Georgia Star News has also launched more predictable attacks against leading Democratic figures in the state. A recent article criticized Stacey Abrams, who has drawn ire from the right for her voter registration efforts, for auctioning off a signed copy of a romance novel she wrote under a pseudonym. The publication has also repeatedly characterized Democratic candidate Raphael Warnock as an anti-Semitic socialist and even suggested he was involved in a child abuse cover-up -- a claim which has been thoroughly debunked. Another Georgia Star News narrative even links the two Georgia Democratic figures together through past work for a voter registration group to suggest they are part of a new investigation into mail-in voting fraud.
Everything is connected to China
Another strategy right-wing media have adopted to spread misinformation ahead of the runoffs is wielding connections to China, no matter how thin, as a cudgel against the Democratic candidates -- or even Republicans seen as insufficiently loyal to Trump.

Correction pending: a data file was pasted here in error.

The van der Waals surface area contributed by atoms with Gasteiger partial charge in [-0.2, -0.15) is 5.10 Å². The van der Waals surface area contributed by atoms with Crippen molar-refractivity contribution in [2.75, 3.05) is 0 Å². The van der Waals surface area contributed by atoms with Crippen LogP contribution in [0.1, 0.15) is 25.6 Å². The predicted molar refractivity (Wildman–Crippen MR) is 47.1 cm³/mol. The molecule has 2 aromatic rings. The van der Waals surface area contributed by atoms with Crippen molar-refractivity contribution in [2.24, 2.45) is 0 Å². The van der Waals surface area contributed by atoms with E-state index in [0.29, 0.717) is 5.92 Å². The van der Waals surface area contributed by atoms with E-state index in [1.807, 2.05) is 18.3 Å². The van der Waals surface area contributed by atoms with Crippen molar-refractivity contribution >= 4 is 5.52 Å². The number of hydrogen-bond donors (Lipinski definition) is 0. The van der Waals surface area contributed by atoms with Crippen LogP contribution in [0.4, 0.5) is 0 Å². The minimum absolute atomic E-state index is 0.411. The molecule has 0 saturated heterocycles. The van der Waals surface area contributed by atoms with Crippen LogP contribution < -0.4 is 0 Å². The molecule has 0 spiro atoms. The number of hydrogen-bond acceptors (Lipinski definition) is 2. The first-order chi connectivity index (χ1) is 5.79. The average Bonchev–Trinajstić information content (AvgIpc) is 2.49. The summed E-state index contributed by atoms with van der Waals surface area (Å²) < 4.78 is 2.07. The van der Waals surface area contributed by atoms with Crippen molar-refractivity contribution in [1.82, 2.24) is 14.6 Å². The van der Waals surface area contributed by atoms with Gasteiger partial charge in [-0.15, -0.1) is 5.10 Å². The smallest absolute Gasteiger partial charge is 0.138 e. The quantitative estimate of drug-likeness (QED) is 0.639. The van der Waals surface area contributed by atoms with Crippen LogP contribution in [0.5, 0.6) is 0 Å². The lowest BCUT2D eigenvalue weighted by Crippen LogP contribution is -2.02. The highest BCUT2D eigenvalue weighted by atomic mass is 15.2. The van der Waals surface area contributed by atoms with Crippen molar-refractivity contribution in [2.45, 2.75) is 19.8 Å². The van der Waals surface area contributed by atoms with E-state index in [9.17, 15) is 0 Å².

Some of the most deranged theories to emerge this cycle deal with a company, Dominion Voting Systems, that manufactures voting machines used in Georgia and other states. According to pro-Trump attorney Lin Wood -- who has ignited something of a civil war in Georgia Republican politics over his baseless claims of voter fraud -- the company has connections to China (which isn’t true).
Information being received NOW that Communist China purchased Dominion Voting in October 8 for $400M.
Efforts underway to verify. If true, this confirms other evidence that Communists intend to overthrow our government to get our precious land.
NOT ON OUR WATCH.
— Lin Wood (@LLinWood) December 1, 2020
Georgia Star News has dutifully reported on Wood’s baseless claims about the company, which Wood has often shared on Fredericks’ radio show, along with other Dominion-related conspiracy theories, including “rumors of a secret U.S. military raid on purported servers in Germany” -- yet another debunked election story circulating in right-wing media.